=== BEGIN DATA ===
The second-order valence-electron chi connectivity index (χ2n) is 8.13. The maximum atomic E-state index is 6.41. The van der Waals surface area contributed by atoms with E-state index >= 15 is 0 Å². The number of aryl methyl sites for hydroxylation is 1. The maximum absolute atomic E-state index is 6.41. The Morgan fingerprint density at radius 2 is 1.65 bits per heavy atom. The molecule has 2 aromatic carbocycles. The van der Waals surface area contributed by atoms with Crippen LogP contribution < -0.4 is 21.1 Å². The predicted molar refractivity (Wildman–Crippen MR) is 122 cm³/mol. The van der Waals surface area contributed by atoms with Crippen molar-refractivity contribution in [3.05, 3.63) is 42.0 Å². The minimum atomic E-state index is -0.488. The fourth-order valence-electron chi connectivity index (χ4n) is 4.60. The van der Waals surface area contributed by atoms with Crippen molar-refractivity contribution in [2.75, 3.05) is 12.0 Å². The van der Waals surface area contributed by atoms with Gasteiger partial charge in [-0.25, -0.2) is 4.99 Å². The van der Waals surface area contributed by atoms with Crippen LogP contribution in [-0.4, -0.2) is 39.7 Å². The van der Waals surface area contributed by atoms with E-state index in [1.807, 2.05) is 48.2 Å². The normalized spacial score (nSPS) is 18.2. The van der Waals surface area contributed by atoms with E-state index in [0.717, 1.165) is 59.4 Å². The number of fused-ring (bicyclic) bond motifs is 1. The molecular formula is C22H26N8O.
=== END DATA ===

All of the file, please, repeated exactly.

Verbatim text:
The second-order valence-electron chi connectivity index (χ2n) is 8.13. The maximum atomic E-state index is 6.41. The van der Waals surface area contributed by atoms with E-state index >= 15 is 0 Å². The number of aryl methyl sites for hydroxylation is 1. The maximum absolute atomic E-state index is 6.41. The Morgan fingerprint density at radius 2 is 1.65 bits per heavy atom. The molecule has 2 aromatic carbocycles. The van der Waals surface area contributed by atoms with Crippen LogP contribution < -0.4 is 21.1 Å². The predicted molar refractivity (Wildman–Crippen MR) is 122 cm³/mol. The van der Waals surface area contributed by atoms with Crippen molar-refractivity contribution in [3.05, 3.63) is 42.0 Å². The minimum atomic E-state index is -0.488. The fourth-order valence-electron chi connectivity index (χ4n) is 4.60. The van der Waals surface area contributed by atoms with Crippen molar-refractivity contribution in [2.75, 3.05) is 12.0 Å². The van der Waals surface area contributed by atoms with Gasteiger partial charge in [-0.25, -0.2) is 4.99 Å². The van der Waals surface area contributed by atoms with Crippen LogP contribution in [-0.4, -0.2) is 39.7 Å². The van der Waals surface area contributed by atoms with E-state index in [1.807, 2.05) is 48.2 Å². The normalized spacial score (nSPS) is 18.2. The van der Waals surface area contributed by atoms with E-state index in [0.717, 1.165) is 59.4 Å². The number of fused-ring (bicyclic) bond motifs is 1. The molecular formula is C22H26N8O.